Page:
We had dinner with some couchsurfers, Pierogi to be exact a Polish dish. I was very interested in their apartment. They had 12 rooms and in this apartment there is a mix of young and old. Or college students and elderly. A sort of community where you can mix the elder wisdom with some youthful spirit.



I loved this idea and think that more people should pay attention to their grandparents and people who have lived life much more than themselves. In our day and age people devalue that wisdom because maybe your grandpa doesn't know how to use a computer or they didn't grow up with cell phones. We'll see how the experiment goes. I'll hope for the best.

Andrea cooked a farewell meal of Knüdle. Mmmm mmm I am going to make it sometime because it is delicious. They are dumpling or packages of food with the wrapper made of potato. Of course it was served with kraut!


I was sad to say goodbye to the city, the friends I made and Andrea. Until the next adventure...

The morning of my departure during breakfast I had a feeling which caused me to look out the window. Drifting through the sky were white specks. Little snowflakes carried by the wind. I ran over and watched as their suicide course brought them in contact with the window where they melted in an instant.

It was a nice but I felt like I was leaving just in time, heading to warmer waters and sun...

Serbia will Rakia


I caught a ride down from Budapest to Serbia with a friend's Uncle from Chicago. I went to Budapest on a whim and to Serbia as well.
He offered to drive and I jumped in and off to a country I never thought I would visit.


Very glad I did. The food was tasty and the people friendly. I love how alive the city is. People are in the streets, laughing, yelling, swearing and drinking coffee along a main pedestrian street. Every day is like a Saturday and every night is like a Friday night in Belgrade, the capital. A beautiful, even if a little unkempt, city that is bordered by the confluence of two rivers. The Danube and the Sava are both large rivers and add an interesting aesthetic to the city.


I loved going to riverboat bars and walking around the old city and fort. For a country that we launched missiles at not too long ago I got past the border without a hitch.

While there I sampled the local plum brandy or Rakia. Very tasty and boy ohh boy is it strong. You'll see old men sitting with their coffee, newspaper and cigarette in the morning and downing shots of Rakia. It is more than just an alcohol it is a tradition. I can tell it comes in handy when in such a cold country because it instantly warms you up.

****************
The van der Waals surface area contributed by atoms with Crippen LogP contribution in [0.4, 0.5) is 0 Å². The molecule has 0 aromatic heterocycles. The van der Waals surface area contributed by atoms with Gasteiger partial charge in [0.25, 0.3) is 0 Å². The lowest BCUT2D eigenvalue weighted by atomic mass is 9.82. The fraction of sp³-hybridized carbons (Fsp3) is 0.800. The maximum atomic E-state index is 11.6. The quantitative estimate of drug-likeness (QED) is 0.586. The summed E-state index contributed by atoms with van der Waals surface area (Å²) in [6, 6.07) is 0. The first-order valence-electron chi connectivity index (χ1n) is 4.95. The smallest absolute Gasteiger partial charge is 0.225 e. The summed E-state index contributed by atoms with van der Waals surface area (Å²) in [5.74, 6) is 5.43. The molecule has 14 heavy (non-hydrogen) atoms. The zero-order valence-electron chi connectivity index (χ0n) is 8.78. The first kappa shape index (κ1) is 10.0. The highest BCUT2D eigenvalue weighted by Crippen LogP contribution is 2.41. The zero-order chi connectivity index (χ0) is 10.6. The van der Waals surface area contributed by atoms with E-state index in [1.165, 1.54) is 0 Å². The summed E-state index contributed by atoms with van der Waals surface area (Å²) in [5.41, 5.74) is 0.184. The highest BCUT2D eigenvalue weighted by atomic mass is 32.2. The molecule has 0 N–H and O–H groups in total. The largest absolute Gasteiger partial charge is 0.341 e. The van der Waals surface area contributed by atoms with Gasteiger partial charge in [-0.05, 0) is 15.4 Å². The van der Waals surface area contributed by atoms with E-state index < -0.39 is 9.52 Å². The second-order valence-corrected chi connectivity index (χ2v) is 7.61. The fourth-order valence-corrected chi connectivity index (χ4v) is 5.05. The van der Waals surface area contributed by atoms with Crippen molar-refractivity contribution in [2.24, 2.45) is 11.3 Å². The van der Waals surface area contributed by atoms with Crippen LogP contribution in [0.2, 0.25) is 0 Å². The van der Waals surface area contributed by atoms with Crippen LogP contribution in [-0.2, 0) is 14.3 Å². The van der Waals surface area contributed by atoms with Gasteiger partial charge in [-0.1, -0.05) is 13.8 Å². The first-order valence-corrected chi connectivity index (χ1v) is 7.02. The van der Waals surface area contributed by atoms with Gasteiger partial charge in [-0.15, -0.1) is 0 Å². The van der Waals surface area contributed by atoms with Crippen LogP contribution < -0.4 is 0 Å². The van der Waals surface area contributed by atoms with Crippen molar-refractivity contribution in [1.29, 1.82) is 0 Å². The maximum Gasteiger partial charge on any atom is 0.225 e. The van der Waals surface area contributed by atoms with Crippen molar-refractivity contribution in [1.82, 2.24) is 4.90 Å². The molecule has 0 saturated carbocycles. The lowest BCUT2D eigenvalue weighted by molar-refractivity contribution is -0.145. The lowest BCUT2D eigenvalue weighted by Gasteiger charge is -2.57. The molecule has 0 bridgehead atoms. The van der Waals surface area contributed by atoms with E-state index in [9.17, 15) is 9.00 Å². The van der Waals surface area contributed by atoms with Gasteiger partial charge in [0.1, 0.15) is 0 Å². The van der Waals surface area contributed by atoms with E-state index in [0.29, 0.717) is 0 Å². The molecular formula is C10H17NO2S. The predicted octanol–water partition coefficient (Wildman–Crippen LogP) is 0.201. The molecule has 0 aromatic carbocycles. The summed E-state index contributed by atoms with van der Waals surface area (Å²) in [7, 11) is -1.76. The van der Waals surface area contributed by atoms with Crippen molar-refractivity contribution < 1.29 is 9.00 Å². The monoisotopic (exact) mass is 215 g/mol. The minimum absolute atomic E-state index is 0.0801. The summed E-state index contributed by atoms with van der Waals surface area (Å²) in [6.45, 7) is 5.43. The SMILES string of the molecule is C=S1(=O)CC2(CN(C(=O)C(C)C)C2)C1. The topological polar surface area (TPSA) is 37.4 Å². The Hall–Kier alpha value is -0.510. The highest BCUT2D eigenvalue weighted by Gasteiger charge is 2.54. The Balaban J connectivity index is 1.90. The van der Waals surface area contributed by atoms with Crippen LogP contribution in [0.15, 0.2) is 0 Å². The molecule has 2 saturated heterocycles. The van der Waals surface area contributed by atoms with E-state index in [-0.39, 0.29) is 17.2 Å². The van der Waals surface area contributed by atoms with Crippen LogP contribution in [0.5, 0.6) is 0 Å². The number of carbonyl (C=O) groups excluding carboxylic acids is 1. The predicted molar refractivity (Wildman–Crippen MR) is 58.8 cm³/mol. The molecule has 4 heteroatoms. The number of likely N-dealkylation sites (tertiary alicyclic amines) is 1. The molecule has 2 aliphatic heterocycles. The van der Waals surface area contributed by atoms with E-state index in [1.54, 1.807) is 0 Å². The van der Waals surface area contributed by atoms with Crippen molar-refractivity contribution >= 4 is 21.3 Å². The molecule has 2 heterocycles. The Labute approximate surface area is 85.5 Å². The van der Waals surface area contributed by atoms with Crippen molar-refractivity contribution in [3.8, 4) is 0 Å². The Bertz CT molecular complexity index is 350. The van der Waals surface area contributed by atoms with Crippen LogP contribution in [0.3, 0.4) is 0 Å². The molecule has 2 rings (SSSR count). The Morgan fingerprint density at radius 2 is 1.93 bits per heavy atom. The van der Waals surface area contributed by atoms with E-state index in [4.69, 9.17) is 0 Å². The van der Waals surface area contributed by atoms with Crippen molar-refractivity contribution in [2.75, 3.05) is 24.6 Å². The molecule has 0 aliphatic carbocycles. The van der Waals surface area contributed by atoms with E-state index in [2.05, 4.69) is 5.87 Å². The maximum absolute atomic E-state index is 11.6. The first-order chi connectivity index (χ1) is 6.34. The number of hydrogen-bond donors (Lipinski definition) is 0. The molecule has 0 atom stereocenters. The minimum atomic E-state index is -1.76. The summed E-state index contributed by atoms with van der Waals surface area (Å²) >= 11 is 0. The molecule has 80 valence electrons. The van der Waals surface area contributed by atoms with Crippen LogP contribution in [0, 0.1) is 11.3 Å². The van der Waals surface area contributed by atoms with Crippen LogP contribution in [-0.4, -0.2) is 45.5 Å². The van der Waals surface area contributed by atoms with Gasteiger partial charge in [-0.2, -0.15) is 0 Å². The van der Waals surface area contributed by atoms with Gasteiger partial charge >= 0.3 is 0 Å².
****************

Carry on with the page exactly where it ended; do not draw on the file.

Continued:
The food I mentioned earlier is very tasty albeit greasy. Pljeskavica, Burek, Ćevapčići, Kajmak... I will say that while eating the Ćevapčići I could tell my heart was struggling, it was soo rich.


Good times and good people. I was talking to my good friend Ben and he said it best.
People don't want war and conflict, they want BBQs and babies...

Friday, October 9, 2009

Croatian Sunsets and Pirate Ships

I am glad I stayed in Zadar, it is a beautiful city. A romantic place full of picturesque sunsets and cozy cafes along old streets. Aye but vast bodies of water tend to get my blood flowing so maybe it was being reunited with the sea that captivated me.


I boarded an old pirate boat. A tour around the islands, Kornati and the National Park there.

The sea lapped at the walls surrounding the old city as we set sail. It was early but were greeted with by a tall man with a striped shirt and a friendly face, our captain, a pirate. First things first, even though it was barely past 8am in the morning, we started with a shot of Rakia, the local moonshine. This particular variety was reminiscent of diesel fuel with a plum finish. I believe Rakia is about 80% alcohol and can easily knock an unsuspecting landlubber on their ass.


The helm was made of wood and looked as you would imagine an old steering wheel to look like. Varnished wood with knobs sticking out of a central circle. The feel of the helm felt right in my hands. I accepted the opportunity to navigate that pirate ship through the waters off the coast of Croatia. I accepted my place as captain.



I poured over the chart which had our course laid out and maneuvered us between small islands leaving a snake shaped ripples in our wake. We were sailing to Kornati and I had as my crew a random assortment of Europeans. Germans, Sweedish, Polish, Croats, Spanish, a guy from Hong Kong and me, the pirate from Hawaii at the helm.


The snug weight of a captains hat rested on my head. I wore it like a crown. King of the ocean. I would be a benevolent dictator. Protecting the natural resources and winning the hearts of my subjects with charm and kind leadership. Ahh but those are daydreams for another time. There is the sea to explore and a job to be done.

Salty sea air rushed past and the taste of wine lingered on my lips as my grasp tightened around the helm. Yes once again I find myself at home.

Saturday, September 19, 2009

Rocking in the former Yugoslavia


I'm in Slovenija, the city of Celje (the j is pronounced like a y) and really enjoying the people and culture. There is still a connection to Serbia in the music. The people and the music are linked through rock.


I spent the last few nights with an awesome group of art, theatre and music fiends. We drank Laško (the local beer) and sang old Serbian rock songs late into the night. You can meet the most genuine people as you travel. People who have heart and stand for their ideals.


My host, Patricija, and her family are superb and super friendly. It was fun to see a photoshopped picture of her parents getting married on a beach in Hawaii.